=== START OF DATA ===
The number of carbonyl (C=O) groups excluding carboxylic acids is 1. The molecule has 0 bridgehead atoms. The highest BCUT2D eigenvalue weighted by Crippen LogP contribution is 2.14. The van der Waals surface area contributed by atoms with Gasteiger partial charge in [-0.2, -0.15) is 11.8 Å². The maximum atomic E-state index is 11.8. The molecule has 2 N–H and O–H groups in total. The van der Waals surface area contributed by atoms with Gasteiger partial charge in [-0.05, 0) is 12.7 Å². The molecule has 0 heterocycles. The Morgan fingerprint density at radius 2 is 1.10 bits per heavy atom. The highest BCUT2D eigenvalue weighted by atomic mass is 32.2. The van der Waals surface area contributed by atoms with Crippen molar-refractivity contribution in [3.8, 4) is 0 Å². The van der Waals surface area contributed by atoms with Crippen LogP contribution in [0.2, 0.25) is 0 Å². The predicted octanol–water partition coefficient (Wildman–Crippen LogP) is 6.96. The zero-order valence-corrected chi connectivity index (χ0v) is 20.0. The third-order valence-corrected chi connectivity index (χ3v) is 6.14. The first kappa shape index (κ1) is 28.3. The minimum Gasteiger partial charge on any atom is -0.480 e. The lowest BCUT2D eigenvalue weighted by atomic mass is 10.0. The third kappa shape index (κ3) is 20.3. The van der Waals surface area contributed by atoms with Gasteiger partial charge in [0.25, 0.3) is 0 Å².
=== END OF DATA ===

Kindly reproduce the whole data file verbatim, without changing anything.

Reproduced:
The number of carbonyl (C=O) groups excluding carboxylic acids is 1. The molecule has 0 bridgehead atoms. The highest BCUT2D eigenvalue weighted by Crippen LogP contribution is 2.14. The van der Waals surface area contributed by atoms with Gasteiger partial charge in [-0.2, -0.15) is 11.8 Å². The maximum atomic E-state index is 11.8. The molecule has 2 N–H and O–H groups in total. The van der Waals surface area contributed by atoms with Gasteiger partial charge in [-0.05, 0) is 12.7 Å². The molecule has 0 heterocycles. The Morgan fingerprint density at radius 2 is 1.10 bits per heavy atom. The highest BCUT2D eigenvalue weighted by atomic mass is 32.2. The van der Waals surface area contributed by atoms with Crippen molar-refractivity contribution in [3.8, 4) is 0 Å². The van der Waals surface area contributed by atoms with Crippen LogP contribution in [0.2, 0.25) is 0 Å². The predicted octanol–water partition coefficient (Wildman–Crippen LogP) is 6.96. The zero-order valence-corrected chi connectivity index (χ0v) is 20.0. The third-order valence-corrected chi connectivity index (χ3v) is 6.14. The first kappa shape index (κ1) is 28.3. The minimum Gasteiger partial charge on any atom is -0.480 e. The lowest BCUT2D eigenvalue weighted by atomic mass is 10.0. The third kappa shape index (κ3) is 20.3. The van der Waals surface area contributed by atoms with Gasteiger partial charge in [0.25, 0.3) is 0 Å².